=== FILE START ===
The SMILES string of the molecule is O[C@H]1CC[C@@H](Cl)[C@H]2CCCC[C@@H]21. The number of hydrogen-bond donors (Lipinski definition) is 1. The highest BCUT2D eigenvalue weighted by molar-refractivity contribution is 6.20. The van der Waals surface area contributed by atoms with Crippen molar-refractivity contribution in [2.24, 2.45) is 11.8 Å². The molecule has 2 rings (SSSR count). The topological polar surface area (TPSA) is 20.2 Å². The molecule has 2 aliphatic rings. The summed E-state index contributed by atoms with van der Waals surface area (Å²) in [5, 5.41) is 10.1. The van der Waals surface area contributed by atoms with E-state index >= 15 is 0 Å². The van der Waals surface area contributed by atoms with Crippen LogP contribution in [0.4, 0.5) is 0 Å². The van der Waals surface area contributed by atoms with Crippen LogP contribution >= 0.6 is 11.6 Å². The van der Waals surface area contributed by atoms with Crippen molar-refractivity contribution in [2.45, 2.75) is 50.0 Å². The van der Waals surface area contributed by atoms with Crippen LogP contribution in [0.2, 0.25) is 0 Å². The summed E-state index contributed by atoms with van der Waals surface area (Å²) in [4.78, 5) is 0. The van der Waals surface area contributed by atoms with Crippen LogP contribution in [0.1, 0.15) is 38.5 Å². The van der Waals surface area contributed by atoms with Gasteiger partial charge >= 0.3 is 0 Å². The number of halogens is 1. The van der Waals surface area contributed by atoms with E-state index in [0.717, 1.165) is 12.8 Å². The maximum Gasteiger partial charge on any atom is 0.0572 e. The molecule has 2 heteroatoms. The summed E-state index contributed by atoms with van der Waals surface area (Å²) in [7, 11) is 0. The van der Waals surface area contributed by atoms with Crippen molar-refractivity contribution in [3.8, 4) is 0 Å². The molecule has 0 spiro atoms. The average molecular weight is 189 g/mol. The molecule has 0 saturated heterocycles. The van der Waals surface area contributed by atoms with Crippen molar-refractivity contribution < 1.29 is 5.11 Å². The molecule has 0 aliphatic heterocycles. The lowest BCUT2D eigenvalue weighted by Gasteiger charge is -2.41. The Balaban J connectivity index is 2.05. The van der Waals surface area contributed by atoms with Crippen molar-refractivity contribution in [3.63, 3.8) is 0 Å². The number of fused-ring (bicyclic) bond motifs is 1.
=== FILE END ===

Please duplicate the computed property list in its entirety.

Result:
The SMILES string of the molecule is O[C@H]1CC[C@@H](Cl)[C@H]2CCCC[C@@H]21. The number of hydrogen-bond donors (Lipinski definition) is 1. The highest BCUT2D eigenvalue weighted by molar-refractivity contribution is 6.20. The van der Waals surface area contributed by atoms with Crippen molar-refractivity contribution in [2.24, 2.45) is 11.8 Å². The molecule has 2 rings (SSSR count). The topological polar surface area (TPSA) is 20.2 Å². The molecule has 2 aliphatic rings. The summed E-state index contributed by atoms with van der Waals surface area (Å²) in [5, 5.41) is 10.1. The van der Waals surface area contributed by atoms with E-state index >= 15 is 0 Å². The van der Waals surface area contributed by atoms with Crippen LogP contribution in [0.4, 0.5) is 0 Å². The van der Waals surface area contributed by atoms with Crippen LogP contribution >= 0.6 is 11.6 Å². The van der Waals surface area contributed by atoms with Crippen molar-refractivity contribution in [2.45, 2.75) is 50.0 Å². The van der Waals surface area contributed by atoms with Crippen LogP contribution in [0.2, 0.25) is 0 Å². The summed E-state index contributed by atoms with van der Waals surface area (Å²) in [4.78, 5) is 0. The van der Waals surface area contributed by atoms with Crippen LogP contribution in [0.1, 0.15) is 38.5 Å². The van der Waals surface area contributed by atoms with Gasteiger partial charge >= 0.3 is 0 Å². The number of halogens is 1. The van der Waals surface area contributed by atoms with E-state index in [0.717, 1.165) is 12.8 Å². The maximum Gasteiger partial charge on any atom is 0.0572 e. The molecule has 2 heteroatoms. The summed E-state index contributed by atoms with van der Waals surface area (Å²) in [7, 11) is 0. The van der Waals surface area contributed by atoms with Crippen molar-refractivity contribution in [3.8, 4) is 0 Å². The molecule has 0 spiro atoms. The average molecular weight is 189 g/mol. The molecule has 0 saturated heterocycles. The van der Waals surface area contributed by atoms with Crippen molar-refractivity contribution < 1.29 is 5.11 Å². The molecule has 0 aliphatic heterocycles. The lowest BCUT2D eigenvalue weighted by Gasteiger charge is -2.41. The Balaban J connectivity index is 2.05. The van der Waals surface area contributed by atoms with Crippen molar-refractivity contribution in [3.63, 3.8) is 0 Å². The number of fused-ring (bicyclic) bond motifs is 1.